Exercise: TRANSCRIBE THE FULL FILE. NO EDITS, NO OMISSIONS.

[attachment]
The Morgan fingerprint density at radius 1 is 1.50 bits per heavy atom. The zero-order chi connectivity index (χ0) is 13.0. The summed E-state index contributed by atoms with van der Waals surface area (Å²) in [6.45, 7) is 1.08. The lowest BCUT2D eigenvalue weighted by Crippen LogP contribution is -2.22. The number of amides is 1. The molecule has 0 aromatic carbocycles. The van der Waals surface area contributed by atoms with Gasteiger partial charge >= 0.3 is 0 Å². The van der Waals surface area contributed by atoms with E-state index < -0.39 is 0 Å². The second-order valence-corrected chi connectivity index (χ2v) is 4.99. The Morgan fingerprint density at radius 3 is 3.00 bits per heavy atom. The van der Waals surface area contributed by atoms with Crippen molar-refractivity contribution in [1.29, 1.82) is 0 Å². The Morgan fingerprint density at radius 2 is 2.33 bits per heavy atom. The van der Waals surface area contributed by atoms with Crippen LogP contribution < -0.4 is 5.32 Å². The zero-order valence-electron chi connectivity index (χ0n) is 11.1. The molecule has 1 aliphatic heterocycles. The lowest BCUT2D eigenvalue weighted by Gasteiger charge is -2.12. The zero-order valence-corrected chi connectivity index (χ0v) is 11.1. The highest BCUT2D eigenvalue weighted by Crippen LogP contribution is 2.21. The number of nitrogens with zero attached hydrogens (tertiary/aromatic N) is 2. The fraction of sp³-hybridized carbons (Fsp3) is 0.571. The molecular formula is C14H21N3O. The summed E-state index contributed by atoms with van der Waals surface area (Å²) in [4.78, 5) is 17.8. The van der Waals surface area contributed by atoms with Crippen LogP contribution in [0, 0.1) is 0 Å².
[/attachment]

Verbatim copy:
The Morgan fingerprint density at radius 1 is 1.50 bits per heavy atom. The zero-order chi connectivity index (χ0) is 13.0. The summed E-state index contributed by atoms with van der Waals surface area (Å²) in [6.45, 7) is 1.08. The lowest BCUT2D eigenvalue weighted by Crippen LogP contribution is -2.22. The number of amides is 1. The molecule has 0 aromatic carbocycles. The van der Waals surface area contributed by atoms with Gasteiger partial charge >= 0.3 is 0 Å². The van der Waals surface area contributed by atoms with E-state index < -0.39 is 0 Å². The second-order valence-corrected chi connectivity index (χ2v) is 4.99. The Morgan fingerprint density at radius 3 is 3.00 bits per heavy atom. The van der Waals surface area contributed by atoms with Crippen molar-refractivity contribution in [1.29, 1.82) is 0 Å². The Morgan fingerprint density at radius 2 is 2.33 bits per heavy atom. The van der Waals surface area contributed by atoms with Crippen LogP contribution < -0.4 is 5.32 Å². The zero-order valence-electron chi connectivity index (χ0n) is 11.1. The molecule has 1 aliphatic heterocycles. The lowest BCUT2D eigenvalue weighted by Gasteiger charge is -2.12. The zero-order valence-corrected chi connectivity index (χ0v) is 11.1. The highest BCUT2D eigenvalue weighted by Crippen LogP contribution is 2.21. The number of nitrogens with zero attached hydrogens (tertiary/aromatic N) is 2. The fraction of sp³-hybridized carbons (Fsp3) is 0.571. The molecular formula is C14H21N3O. The summed E-state index contributed by atoms with van der Waals surface area (Å²) in [4.78, 5) is 17.8. The van der Waals surface area contributed by atoms with Crippen LogP contribution in [0, 0.1) is 0 Å².